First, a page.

Foreign capital imported into Nigeria increased by 53.97 percent from US$3.8 billion in the fourth quarter of 2019 to US$5.85 billion in the first quarter of 2020. This rise was largely driven by an increase in portfolio investments which grew 128.78 percent to US$4.3 billion, accounting for 73.61 percent of total capital importation. Other components such as foreign direct investment (-16.7 percent) and other investment (-19.9 percent) declined compared to the previous quarter1. The rise indicates a renewed interest from investors in local money market instruments, which had been on the decline since Q12019. This capital inflow would benefit the limited national foreign reserves. As the government shifts away from foreign debt and seeks to borrow US$4.34 billion from the domestic market, the associated increase in yields will attract foreign investors and is likely to further increase foreign portfolio investment in the coming months. However, caution should be taken as sudden increases in the FPI outflows will have a negative impact on the foreign exchange market and the overall economy.
June 9, 2020
Nigeria Economic Update (Issue 22)
The naira depreciated by 4.3 percent to a record low of N313/$ at the interbank market segment on July 29, 2016.Precisely, the lack of liquidity in all FX market segments continues to weaken the naira. In order to increase FOREX liquidity, moderate inflationary pressures, encourage capital inflows and support the naira, the CBN may need to increase the supply of FOREX in the interbank market while simultaneously mopping up idle funds through the sale of securities.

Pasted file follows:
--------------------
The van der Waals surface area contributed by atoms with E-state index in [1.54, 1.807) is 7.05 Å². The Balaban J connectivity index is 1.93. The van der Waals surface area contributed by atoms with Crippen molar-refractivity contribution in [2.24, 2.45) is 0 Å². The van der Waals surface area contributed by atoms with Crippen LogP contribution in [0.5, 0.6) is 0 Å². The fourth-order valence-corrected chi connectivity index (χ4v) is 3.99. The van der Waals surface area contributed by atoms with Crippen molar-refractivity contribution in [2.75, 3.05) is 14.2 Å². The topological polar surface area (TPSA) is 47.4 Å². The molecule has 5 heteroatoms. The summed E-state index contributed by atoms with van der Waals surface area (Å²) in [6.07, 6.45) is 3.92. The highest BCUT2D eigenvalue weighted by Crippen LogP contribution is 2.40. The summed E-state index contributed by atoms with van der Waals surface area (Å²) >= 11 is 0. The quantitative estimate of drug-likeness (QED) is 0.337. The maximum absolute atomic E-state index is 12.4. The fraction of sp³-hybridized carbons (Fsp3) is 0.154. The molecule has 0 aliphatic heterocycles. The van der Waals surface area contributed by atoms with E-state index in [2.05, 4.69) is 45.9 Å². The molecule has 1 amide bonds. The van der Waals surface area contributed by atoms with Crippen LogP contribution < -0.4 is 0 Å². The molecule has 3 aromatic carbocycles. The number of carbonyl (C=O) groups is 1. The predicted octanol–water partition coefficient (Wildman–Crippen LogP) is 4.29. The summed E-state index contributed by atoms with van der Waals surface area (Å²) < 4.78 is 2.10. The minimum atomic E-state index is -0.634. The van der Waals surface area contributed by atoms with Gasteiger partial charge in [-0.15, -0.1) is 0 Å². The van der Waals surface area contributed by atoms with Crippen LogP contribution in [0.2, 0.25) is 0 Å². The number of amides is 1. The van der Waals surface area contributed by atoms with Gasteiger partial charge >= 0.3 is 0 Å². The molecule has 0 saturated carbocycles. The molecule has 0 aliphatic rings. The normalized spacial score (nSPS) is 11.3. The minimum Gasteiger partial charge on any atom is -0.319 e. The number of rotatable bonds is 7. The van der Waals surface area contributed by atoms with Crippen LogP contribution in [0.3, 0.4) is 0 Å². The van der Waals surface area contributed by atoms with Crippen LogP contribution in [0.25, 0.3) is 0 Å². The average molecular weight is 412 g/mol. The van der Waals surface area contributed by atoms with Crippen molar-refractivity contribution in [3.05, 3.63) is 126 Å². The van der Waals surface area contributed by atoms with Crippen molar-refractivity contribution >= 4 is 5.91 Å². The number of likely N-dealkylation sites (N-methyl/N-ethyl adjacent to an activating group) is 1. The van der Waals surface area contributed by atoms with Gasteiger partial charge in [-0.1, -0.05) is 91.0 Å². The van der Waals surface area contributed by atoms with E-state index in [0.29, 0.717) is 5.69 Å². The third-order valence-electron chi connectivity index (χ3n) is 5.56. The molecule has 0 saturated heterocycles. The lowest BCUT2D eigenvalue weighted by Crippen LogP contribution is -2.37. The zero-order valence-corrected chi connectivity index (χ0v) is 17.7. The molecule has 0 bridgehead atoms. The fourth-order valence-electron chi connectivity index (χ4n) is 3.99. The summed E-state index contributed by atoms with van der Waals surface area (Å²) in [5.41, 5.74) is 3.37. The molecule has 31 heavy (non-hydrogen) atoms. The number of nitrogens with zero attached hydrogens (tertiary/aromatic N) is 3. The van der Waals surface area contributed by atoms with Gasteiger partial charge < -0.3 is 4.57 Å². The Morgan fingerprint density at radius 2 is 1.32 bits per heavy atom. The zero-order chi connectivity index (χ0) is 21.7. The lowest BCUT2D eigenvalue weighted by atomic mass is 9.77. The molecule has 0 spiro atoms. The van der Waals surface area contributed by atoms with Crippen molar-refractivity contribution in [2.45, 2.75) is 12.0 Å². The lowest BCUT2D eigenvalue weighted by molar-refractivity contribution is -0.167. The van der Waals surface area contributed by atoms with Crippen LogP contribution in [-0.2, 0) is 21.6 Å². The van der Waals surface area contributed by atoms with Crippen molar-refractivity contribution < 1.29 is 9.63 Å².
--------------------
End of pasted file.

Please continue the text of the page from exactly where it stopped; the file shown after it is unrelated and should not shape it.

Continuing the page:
Activities in the manufacturing sector remained at levels recorded in 2016Q3. Specifically, manufacturing capacity utilization (a measure of potential manufacturing output that is actually realized) remained at 48.46 percent in 2016Q4 below average. During the quarter, structural bottlenecks such as epileptic power supply (average of 2, 548 Megawatts) in addition to forex constraints, hampered manufacturing activities. As such, high cost of raw materials and cost of production subdued activities in the short term. Recent efforts by the monetary authority to increase forex access to the manufacturing sector as well as improvement in gas supply and electricity generation would help minimize production costs and enhance production process.
Nigerias external reserve fell marginally by from $25.36 billion to $25.16 billion. The decline likely reflects the continued sales of dollar by CBN amid fall in oil revenue. Similarly, the naira/dollar exchange rate depreciated marginally by 0.5 percent to N424/$ at the parallel segmentas also seen in preceding weeks. The continued depreciation likely points to banks low level compliance to CBNs dollar sales directive made in August, 2016, thus creating artificial dollar scarcity in the parallel market.